The New York Times has published a piece on tactility and haptics. It’s pretty good, and it may inspire some readers to think more about the role touch plays in their lives. Many of the points made in the article are central to my research and my life, so a proper fisking in order. Let us begin.
Imagine you’re in a dark room, running your fingers over a smooth surface in search of a single dot the size of this period. How high do you think the dot must be for your finger pads to feel it? A hundredth of an inch above background? A thousandth?
I’m hooked. I have no idea, but I’m prepared to be surprised.
Well, take a tip from the economy and keep downsizing.
We dodge the silly reference to arrive at our answer:
Scientists have determined that the human finger is so sensitive it can detect a surface bump just one micron high. All our punctuation point need do, then, is poke above its glassy backdrop by 1/25,000th of an inch—the diameter of a bacterial cell—and our fastidious fingers can find it.
Wow! Seriously, that’s incredible. I wonder whether we can feel bacteria with our fingers in certain situations.
The human eye, by contrast, can’t resolve anything much smaller than 100 microns. No wonder we rely on touch rather than vision when confronted by a new roll of toilet paper and its Abominable Invisible Seam.
This is great—not the whimsical use of capital letters to catalog the phenomenology of toileting, but the comparison of tactile resolution to visual resolution. It’s a common misconception that touch is less precise than vision. After all, the visual processing we perform to communicate (i.e., reading and writing) can seem much more complex than touch. However vision isn’t necessarily more precise, it’s just more symbol-based, which makes it seem higher resolution because it is associated with complex concepts.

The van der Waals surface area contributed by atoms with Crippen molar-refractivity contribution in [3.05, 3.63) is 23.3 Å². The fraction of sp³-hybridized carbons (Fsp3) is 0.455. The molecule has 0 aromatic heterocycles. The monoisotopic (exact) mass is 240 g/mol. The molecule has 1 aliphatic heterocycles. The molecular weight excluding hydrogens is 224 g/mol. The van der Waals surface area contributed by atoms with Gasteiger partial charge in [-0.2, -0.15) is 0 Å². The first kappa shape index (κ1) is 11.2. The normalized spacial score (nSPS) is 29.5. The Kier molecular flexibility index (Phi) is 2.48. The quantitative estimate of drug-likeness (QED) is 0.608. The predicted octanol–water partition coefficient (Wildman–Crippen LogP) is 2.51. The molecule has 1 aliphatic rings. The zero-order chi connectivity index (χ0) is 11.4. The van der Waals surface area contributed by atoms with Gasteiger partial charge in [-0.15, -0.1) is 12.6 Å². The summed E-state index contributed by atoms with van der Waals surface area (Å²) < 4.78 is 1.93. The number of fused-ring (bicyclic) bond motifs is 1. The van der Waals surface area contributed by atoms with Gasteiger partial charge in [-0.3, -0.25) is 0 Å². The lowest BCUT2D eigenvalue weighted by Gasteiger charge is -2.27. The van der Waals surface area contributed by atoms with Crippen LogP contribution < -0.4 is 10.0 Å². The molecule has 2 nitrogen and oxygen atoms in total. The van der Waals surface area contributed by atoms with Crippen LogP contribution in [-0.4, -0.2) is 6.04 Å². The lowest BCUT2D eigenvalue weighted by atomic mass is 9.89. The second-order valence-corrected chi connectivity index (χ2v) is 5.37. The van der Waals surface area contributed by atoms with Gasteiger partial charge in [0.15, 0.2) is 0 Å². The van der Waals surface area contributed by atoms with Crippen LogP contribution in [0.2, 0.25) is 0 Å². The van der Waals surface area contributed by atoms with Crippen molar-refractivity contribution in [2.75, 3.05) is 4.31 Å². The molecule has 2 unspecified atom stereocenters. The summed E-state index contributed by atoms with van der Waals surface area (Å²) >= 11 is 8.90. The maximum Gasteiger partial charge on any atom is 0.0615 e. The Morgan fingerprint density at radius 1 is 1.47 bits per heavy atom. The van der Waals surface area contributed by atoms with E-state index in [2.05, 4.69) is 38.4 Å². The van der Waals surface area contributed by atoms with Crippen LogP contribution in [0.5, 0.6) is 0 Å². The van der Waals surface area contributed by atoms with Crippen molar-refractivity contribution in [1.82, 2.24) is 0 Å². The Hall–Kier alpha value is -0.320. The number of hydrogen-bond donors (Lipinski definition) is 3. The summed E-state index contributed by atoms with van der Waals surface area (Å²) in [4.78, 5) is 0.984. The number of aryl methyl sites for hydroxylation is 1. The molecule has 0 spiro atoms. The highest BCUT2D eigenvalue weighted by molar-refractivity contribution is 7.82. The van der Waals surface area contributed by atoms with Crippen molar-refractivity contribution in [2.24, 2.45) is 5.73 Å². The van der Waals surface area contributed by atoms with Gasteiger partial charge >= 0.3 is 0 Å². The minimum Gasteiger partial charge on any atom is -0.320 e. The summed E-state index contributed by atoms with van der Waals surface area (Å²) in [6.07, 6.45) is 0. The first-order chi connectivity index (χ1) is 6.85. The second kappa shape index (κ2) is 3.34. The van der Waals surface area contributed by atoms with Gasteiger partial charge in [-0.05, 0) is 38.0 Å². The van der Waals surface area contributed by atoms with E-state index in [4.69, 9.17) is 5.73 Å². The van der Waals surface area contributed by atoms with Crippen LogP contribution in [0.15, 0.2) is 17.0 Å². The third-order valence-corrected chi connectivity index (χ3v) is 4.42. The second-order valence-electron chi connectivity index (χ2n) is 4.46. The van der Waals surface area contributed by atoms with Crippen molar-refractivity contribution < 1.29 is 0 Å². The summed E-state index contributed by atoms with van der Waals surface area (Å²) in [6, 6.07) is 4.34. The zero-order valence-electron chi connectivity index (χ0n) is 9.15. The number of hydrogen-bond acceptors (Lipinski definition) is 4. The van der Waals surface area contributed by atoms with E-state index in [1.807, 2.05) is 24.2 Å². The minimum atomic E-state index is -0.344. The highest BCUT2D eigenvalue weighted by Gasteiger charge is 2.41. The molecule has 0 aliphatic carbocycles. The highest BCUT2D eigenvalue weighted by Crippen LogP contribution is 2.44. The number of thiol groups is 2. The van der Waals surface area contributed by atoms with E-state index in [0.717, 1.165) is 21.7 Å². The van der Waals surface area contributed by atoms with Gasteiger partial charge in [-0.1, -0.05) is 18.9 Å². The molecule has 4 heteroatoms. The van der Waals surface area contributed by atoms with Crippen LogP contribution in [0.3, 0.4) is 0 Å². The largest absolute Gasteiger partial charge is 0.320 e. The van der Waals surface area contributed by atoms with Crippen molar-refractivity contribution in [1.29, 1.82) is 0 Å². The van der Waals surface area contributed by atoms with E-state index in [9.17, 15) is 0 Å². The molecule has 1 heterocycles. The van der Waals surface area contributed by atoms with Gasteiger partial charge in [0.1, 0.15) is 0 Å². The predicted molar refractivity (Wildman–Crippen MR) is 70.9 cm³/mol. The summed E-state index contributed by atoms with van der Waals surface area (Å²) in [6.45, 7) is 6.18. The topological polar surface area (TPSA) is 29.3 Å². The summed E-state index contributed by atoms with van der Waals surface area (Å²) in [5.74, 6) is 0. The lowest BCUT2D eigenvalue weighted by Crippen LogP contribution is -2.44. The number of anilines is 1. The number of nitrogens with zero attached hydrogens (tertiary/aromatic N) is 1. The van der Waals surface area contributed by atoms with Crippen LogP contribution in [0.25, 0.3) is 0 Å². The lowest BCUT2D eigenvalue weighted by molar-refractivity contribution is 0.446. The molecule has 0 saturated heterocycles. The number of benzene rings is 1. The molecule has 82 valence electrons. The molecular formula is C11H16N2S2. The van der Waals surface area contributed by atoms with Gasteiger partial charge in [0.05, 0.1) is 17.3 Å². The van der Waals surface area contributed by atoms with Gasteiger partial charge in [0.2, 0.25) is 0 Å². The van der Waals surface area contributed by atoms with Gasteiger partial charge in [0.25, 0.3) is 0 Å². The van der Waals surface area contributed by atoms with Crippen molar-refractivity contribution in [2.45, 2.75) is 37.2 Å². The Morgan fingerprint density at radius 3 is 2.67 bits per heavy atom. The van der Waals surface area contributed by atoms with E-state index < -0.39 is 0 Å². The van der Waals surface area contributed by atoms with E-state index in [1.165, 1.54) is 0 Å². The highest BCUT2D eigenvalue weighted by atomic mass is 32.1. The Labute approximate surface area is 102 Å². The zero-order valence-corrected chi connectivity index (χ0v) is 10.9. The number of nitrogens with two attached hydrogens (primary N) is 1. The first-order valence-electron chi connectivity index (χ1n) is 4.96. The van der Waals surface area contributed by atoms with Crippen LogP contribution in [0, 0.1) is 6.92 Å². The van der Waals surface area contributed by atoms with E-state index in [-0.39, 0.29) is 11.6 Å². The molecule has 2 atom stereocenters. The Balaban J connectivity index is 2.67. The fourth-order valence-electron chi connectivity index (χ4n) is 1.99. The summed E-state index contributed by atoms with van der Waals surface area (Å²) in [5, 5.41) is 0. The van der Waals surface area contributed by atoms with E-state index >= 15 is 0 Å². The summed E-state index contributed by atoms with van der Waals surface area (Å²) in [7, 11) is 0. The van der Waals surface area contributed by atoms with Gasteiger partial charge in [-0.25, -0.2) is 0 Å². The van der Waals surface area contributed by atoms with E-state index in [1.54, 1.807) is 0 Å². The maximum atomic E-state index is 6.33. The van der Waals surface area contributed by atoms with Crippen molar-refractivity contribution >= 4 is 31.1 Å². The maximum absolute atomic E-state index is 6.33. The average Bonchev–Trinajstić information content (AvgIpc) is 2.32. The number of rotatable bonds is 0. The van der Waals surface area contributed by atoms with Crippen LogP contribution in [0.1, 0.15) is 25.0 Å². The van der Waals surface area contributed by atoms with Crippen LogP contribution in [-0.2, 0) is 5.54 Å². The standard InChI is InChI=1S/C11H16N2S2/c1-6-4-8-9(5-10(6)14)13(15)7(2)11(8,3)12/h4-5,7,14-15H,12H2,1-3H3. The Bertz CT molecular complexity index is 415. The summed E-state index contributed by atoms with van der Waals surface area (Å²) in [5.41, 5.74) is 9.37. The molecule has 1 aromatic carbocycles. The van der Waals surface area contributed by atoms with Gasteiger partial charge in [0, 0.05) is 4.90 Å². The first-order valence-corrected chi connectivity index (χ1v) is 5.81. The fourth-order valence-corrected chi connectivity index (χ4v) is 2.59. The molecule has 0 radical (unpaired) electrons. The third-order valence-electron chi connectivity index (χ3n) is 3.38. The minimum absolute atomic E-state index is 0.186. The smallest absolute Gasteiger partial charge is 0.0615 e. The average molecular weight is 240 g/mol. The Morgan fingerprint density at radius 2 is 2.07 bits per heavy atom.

Biologically, chronologically, allegorically and delusionally, touch is the mother of all sensory systems. It is an ancient sense in evolution: even the simplest single-celled organisms can feel when something brushes up against them and will respond by nudging closer or pulling away.
I don’t understand “delusionally,” and really wonder what she means. However, it is interesting that simple animals can be said to feel by virtue of their ability to react to their environment, because it says a lot about the concept of feeling: that to feel is to be alive. Nicholas Humphrey wrote in Seeing Red, “The external world is the external world, and it is certainly useful to know what is going on out there. But let the animal never forget that the bottom line is its own bodily well-being, that I am nobody if I’m not me“.
It is the first sense aroused during a baby’s gestation and the last sense to fade at life’s culmination. Patients in a deep vegetative coma who seem otherwise lost to the world will show skin responsiveness when touched by a nurse.
The chronology of touch is crucial. As I’ve written before, touch frames experience. It sets the boundaries of your self, not only in space but also in time.
Like a mother, touch is always hovering somewhere in the perceptual background, often ignored, but indispensable to our sense of safety and sanity. “Touch is so central to what we are, to the feeling of being ourselves, that we almost cannot imagine ourselves without it,” said Chris Dijkerman, a neuropsychologist at the Helmholtz Institute of Utrecht University in the Netherlands. It’s not like vision, where you close your eyes and you don’t see anything. You can’t do that with touch. It’s always there.